KANSAS CITY, Mo. — Missouri Gov. Mike Parson said Wednesday he currently sees “no reason” to extend a new law, due to expire at the end of the year, that expanded access to mail-in voting — signaling that the state’s brief flirtation with the voting option will come to an end.
Amid the pandemic, the Republican governor signed a bill in June making all residents eligible to vote by mail in the August and November elections. But the law requires most to have their ballot notarized. The provision has proved a frustrating obstacle, according to voting rights advocates.
The law marked a departure for a state with only limited mail-in voting options. It will expire at the end of 2020, however, absent a new bill passed by the General Assembly and signed by Parson.
Parson told The Kansas City Star he doesn’t see a need to act right now, when asked if the law should be made permanent or allowed to expire.
“I think we want to see where we’re at this year,” Parson said after an event in Kansas City. “We’ve got to get through this general election and see where we’re at. But right now, the way that legislation works it will end at the end of the year, so I have no reason to change that at this point.”
The new law allows everyone to vote by mail, but most people have to get their ballot notarized. Voters 65 or older, immunocompromised, or who have certain chronic or respiratory illnesses, are exempt from the notarization rule.
In the past, the only acceptable excuses to vote absentee by mail included being away from where you’re registered; incapacitation from illness; caring for someone with a disability; having a religious belief or practice that in-person voting would violate; working as an election official and being in a witness protection program or incarcerated.
Reviews of the notarization rule from voting rights advocates haven’t been kind. Jean Dugan, director of the League of Women Voters of Missouri, said the law’s multiple layers have led to confusion.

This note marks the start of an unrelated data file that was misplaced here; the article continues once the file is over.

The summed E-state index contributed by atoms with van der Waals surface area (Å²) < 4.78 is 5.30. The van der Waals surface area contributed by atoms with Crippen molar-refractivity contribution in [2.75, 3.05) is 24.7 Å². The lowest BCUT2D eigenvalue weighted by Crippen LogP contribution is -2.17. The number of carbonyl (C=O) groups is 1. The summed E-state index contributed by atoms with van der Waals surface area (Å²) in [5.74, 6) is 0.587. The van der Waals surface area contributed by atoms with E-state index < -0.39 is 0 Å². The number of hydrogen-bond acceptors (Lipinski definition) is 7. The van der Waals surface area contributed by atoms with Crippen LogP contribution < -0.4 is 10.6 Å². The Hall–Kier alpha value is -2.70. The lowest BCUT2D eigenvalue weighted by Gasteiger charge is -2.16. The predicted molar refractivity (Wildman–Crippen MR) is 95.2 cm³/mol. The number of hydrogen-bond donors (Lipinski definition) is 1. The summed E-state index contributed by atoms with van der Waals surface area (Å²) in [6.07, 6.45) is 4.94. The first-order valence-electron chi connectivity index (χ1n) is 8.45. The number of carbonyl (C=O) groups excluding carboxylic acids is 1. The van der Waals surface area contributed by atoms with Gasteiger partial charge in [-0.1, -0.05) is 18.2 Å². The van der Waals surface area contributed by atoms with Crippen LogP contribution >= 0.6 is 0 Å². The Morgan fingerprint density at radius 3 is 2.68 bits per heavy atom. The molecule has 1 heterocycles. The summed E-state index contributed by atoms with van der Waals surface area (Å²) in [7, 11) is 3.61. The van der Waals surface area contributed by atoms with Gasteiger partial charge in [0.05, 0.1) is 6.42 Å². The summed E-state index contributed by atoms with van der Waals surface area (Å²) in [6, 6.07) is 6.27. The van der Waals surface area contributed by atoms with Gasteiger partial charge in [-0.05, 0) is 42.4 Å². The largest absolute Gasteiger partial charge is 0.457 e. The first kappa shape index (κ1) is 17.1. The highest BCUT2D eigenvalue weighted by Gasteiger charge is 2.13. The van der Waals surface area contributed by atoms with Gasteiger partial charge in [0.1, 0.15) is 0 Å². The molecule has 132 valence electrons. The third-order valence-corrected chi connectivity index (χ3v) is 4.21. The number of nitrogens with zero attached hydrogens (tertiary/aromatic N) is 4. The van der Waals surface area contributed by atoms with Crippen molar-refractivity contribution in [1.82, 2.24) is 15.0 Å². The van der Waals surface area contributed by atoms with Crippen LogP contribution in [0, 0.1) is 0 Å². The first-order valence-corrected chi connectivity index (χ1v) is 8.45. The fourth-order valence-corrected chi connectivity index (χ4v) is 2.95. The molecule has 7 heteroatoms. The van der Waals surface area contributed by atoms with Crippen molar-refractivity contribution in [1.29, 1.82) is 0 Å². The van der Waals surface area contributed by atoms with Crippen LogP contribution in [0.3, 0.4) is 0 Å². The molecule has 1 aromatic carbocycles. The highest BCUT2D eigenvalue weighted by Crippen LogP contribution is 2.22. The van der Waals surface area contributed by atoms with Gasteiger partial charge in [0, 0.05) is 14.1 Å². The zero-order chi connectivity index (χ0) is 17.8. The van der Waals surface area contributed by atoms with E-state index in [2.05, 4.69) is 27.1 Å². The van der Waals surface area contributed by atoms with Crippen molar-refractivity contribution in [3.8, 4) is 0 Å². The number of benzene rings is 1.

Voters getting their ballots notarized must return them by mail, but exempt voters can return ballots in person, for example.
The League of Women Voters is part of a lawsuit filed in Cole County that challenges the notarization requirement and other aspects of Missouri election. The suit is in preliminary stages and no trial has been scheduled yet.
“It’s really discouraging when we thought the goal of the Legislature’s actions in the last week of session was to make it easier to vote. Instead, we’re getting dozens of calls every week,” Dugan said.
Dugan said she had recently received a request for 10 mail-in ballot request forms from a person who wants to hold a party to explain the rules requirements to their friends.
“Well, that’s ridiculous,” Dugan said.
Parson’s review of the law is much more upbeat.
“I think they’re good. We’ve been through two elections now with that process, so I think that’s good,” Parson said, adding that the primary went smoothly. “We know there’s going to be more voters, but I think everybody’s prepared for that.”
The law’s expiration at the end of the year means the 2021 General Assembly and the next governor — whether it’s Parson or Democrat Nicole Galloway, the current state auditor — will likely confront the mail-in voting issue.
Galloway campaign spokesman Kevin Donohoe said Missouri’s notary requirement is voter suppression.
“It makes voting absentee more difficult by design. Missouri voters need a simple, straightforward solution. Not a flow chart with multiple options,” Donohoe said. “Governor Parson should let voters vote absentee without requiring a notary in 2020. Anything less is intentional voter suppression.”
Galloway has previously noted that Missouri is one of 11 states that requires access to a notary to vote absentee.
If Galloway wins, opposition to any further expansion of mail-in voting is likely to be intense.
Missouri Secretary of State Jay Ashcroft, a Republican who is also on the November ballot, opposes permanent expansion of mail-in voting. He said he understands some people can’t vote in person, but contends in-person is the best way to vote.
“That’s not only for the security of the election, it’s not only to get the results as (quickly as) possible, but it’s also the best way to make sure that your vote counts,” Ashcroft said.
Ashcroft compared voting to turning in a winning lottery ticket.
“Are you telling me that you’re going to put that in an envelope and mail that in there? Or are you going to drive that down there with friends to make sure it gets there?” Ashcroft said. “We need to treat votes the same way.”
Ashcroft doesn’t yet know how many voters cast ballots in the August primary under the new mail-in procedures. Maura Browning, a spokeswoman for the secretary of state, said those figures will be tabulated by local election officials and provided to Ashcroft within the next week or so.
©2020 The Kansas City Star (Kansas City, Mo.)